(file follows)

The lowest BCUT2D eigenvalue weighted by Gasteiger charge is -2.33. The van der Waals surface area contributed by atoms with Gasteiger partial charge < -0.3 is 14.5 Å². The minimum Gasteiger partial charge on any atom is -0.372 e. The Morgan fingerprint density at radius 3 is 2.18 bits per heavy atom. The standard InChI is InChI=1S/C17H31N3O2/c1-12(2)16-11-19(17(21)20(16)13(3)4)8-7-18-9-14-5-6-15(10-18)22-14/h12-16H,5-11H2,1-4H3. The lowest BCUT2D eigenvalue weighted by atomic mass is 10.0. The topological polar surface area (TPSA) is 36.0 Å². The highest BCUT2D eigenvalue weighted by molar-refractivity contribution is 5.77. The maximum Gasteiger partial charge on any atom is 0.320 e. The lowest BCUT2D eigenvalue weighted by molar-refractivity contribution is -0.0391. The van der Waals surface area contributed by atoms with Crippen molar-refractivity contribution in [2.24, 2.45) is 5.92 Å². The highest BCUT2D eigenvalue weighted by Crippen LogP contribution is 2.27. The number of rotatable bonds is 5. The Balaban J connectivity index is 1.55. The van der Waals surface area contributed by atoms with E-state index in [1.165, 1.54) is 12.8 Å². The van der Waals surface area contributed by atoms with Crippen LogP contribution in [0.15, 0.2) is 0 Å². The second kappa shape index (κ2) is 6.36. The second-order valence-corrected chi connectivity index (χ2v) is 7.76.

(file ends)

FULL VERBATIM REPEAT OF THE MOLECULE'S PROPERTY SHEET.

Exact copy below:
The lowest BCUT2D eigenvalue weighted by Gasteiger charge is -2.33. The van der Waals surface area contributed by atoms with Gasteiger partial charge < -0.3 is 14.5 Å². The minimum Gasteiger partial charge on any atom is -0.372 e. The Morgan fingerprint density at radius 3 is 2.18 bits per heavy atom. The standard InChI is InChI=1S/C17H31N3O2/c1-12(2)16-11-19(17(21)20(16)13(3)4)8-7-18-9-14-5-6-15(10-18)22-14/h12-16H,5-11H2,1-4H3. The lowest BCUT2D eigenvalue weighted by atomic mass is 10.0. The topological polar surface area (TPSA) is 36.0 Å². The highest BCUT2D eigenvalue weighted by molar-refractivity contribution is 5.77. The maximum Gasteiger partial charge on any atom is 0.320 e. The lowest BCUT2D eigenvalue weighted by molar-refractivity contribution is -0.0391. The van der Waals surface area contributed by atoms with Crippen molar-refractivity contribution in [2.24, 2.45) is 5.92 Å². The highest BCUT2D eigenvalue weighted by Crippen LogP contribution is 2.27. The number of rotatable bonds is 5. The Balaban J connectivity index is 1.55. The van der Waals surface area contributed by atoms with E-state index in [1.165, 1.54) is 12.8 Å². The van der Waals surface area contributed by atoms with Crippen LogP contribution in [0.15, 0.2) is 0 Å². The second kappa shape index (κ2) is 6.36. The second-order valence-corrected chi connectivity index (χ2v) is 7.76.